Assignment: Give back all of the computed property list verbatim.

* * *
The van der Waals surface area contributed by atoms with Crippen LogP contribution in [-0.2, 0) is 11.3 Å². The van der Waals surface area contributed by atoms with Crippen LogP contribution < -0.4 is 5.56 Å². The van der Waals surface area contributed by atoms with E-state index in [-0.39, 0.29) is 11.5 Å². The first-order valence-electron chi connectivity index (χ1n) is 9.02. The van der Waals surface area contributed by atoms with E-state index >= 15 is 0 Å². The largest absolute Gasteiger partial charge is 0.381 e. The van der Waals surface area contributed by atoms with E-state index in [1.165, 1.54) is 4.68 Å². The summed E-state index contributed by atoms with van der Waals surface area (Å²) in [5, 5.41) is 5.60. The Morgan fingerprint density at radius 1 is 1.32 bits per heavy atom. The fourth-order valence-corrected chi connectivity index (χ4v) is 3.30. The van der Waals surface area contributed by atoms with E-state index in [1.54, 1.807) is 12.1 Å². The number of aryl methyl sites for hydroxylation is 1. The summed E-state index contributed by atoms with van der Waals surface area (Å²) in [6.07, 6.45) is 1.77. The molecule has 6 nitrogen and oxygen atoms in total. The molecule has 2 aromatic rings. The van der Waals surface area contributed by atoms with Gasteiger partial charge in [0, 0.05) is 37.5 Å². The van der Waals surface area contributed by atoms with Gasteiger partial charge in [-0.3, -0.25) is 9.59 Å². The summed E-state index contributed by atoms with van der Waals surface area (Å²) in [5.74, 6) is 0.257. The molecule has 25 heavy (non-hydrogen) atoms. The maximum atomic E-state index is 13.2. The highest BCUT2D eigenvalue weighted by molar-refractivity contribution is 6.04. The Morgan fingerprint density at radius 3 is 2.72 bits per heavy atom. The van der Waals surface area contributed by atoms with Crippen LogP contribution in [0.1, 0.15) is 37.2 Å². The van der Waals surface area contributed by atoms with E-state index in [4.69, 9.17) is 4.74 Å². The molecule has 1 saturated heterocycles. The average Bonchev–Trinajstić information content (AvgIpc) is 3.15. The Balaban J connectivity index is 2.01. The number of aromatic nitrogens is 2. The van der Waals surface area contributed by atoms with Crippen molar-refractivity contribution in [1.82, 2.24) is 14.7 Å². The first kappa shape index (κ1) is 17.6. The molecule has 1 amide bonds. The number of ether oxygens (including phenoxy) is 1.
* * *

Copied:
The van der Waals surface area contributed by atoms with Crippen LogP contribution in [-0.2, 0) is 11.3 Å². The van der Waals surface area contributed by atoms with Crippen LogP contribution < -0.4 is 5.56 Å². The van der Waals surface area contributed by atoms with E-state index in [-0.39, 0.29) is 11.5 Å². The first-order valence-electron chi connectivity index (χ1n) is 9.02. The van der Waals surface area contributed by atoms with E-state index >= 15 is 0 Å². The largest absolute Gasteiger partial charge is 0.381 e. The van der Waals surface area contributed by atoms with E-state index in [1.165, 1.54) is 4.68 Å². The summed E-state index contributed by atoms with van der Waals surface area (Å²) in [5, 5.41) is 5.60. The Morgan fingerprint density at radius 1 is 1.32 bits per heavy atom. The fourth-order valence-corrected chi connectivity index (χ4v) is 3.30. The van der Waals surface area contributed by atoms with E-state index in [1.54, 1.807) is 12.1 Å². The number of aryl methyl sites for hydroxylation is 1. The summed E-state index contributed by atoms with van der Waals surface area (Å²) in [6.07, 6.45) is 1.77. The molecule has 6 nitrogen and oxygen atoms in total. The molecule has 2 aromatic rings. The van der Waals surface area contributed by atoms with Gasteiger partial charge in [0, 0.05) is 37.5 Å². The van der Waals surface area contributed by atoms with Gasteiger partial charge in [-0.3, -0.25) is 9.59 Å². The summed E-state index contributed by atoms with van der Waals surface area (Å²) in [5.74, 6) is 0.257. The molecule has 25 heavy (non-hydrogen) atoms. The maximum atomic E-state index is 13.2. The highest BCUT2D eigenvalue weighted by molar-refractivity contribution is 6.04. The Morgan fingerprint density at radius 3 is 2.72 bits per heavy atom. The van der Waals surface area contributed by atoms with Crippen LogP contribution in [0.1, 0.15) is 37.2 Å². The van der Waals surface area contributed by atoms with E-state index in [4.69, 9.17) is 4.74 Å². The molecule has 1 saturated heterocycles. The average Bonchev–Trinajstić information content (AvgIpc) is 3.15. The Balaban J connectivity index is 2.01. The number of aromatic nitrogens is 2. The van der Waals surface area contributed by atoms with Crippen molar-refractivity contribution in [1.82, 2.24) is 14.7 Å². The first kappa shape index (κ1) is 17.6. The molecule has 1 amide bonds. The number of ether oxygens (including phenoxy) is 1.